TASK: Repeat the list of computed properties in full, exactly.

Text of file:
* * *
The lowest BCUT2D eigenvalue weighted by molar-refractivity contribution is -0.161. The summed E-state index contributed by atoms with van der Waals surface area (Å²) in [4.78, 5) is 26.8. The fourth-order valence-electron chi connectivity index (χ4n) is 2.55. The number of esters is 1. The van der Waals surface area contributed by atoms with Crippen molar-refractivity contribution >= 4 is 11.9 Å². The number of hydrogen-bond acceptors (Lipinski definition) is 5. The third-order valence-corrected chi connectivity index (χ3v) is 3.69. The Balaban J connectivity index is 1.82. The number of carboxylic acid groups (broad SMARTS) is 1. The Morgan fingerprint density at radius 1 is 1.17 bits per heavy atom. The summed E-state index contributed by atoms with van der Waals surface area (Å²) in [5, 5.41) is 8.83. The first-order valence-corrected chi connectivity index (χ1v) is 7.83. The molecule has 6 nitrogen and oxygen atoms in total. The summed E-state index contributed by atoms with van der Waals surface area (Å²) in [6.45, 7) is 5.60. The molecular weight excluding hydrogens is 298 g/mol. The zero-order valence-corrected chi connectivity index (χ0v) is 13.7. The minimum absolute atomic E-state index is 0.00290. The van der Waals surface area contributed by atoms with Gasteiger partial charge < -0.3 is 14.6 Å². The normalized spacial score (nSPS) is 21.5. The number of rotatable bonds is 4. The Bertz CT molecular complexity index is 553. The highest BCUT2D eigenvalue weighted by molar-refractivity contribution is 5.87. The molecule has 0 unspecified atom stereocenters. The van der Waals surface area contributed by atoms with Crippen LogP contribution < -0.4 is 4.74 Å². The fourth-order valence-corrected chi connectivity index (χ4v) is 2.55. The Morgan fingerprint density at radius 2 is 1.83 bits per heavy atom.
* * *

The lowest BCUT2D eigenvalue weighted by molar-refractivity contribution is -0.161. The summed E-state index contributed by atoms with van der Waals surface area (Å²) in [4.78, 5) is 26.8. The fourth-order valence-electron chi connectivity index (χ4n) is 2.55. The number of esters is 1. The van der Waals surface area contributed by atoms with Crippen molar-refractivity contribution >= 4 is 11.9 Å². The number of hydrogen-bond acceptors (Lipinski definition) is 5. The third-order valence-corrected chi connectivity index (χ3v) is 3.69. The Balaban J connectivity index is 1.82. The number of carboxylic acid groups (broad SMARTS) is 1. The Morgan fingerprint density at radius 1 is 1.17 bits per heavy atom. The summed E-state index contributed by atoms with van der Waals surface area (Å²) in [5, 5.41) is 8.83. The first-order valence-corrected chi connectivity index (χ1v) is 7.83. The molecule has 6 nitrogen and oxygen atoms in total. The summed E-state index contributed by atoms with van der Waals surface area (Å²) in [6.45, 7) is 5.60. The molecular weight excluding hydrogens is 298 g/mol. The zero-order valence-corrected chi connectivity index (χ0v) is 13.7. The minimum absolute atomic E-state index is 0.00290. The van der Waals surface area contributed by atoms with Gasteiger partial charge < -0.3 is 14.6 Å². The normalized spacial score (nSPS) is 21.5. The number of rotatable bonds is 4. The Bertz CT molecular complexity index is 553. The highest BCUT2D eigenvalue weighted by molar-refractivity contribution is 5.87. The molecule has 0 unspecified atom stereocenters. The van der Waals surface area contributed by atoms with Crippen LogP contribution < -0.4 is 4.74 Å². The fourth-order valence-corrected chi connectivity index (χ4v) is 2.55. The Morgan fingerprint density at radius 2 is 1.83 bits per heavy atom.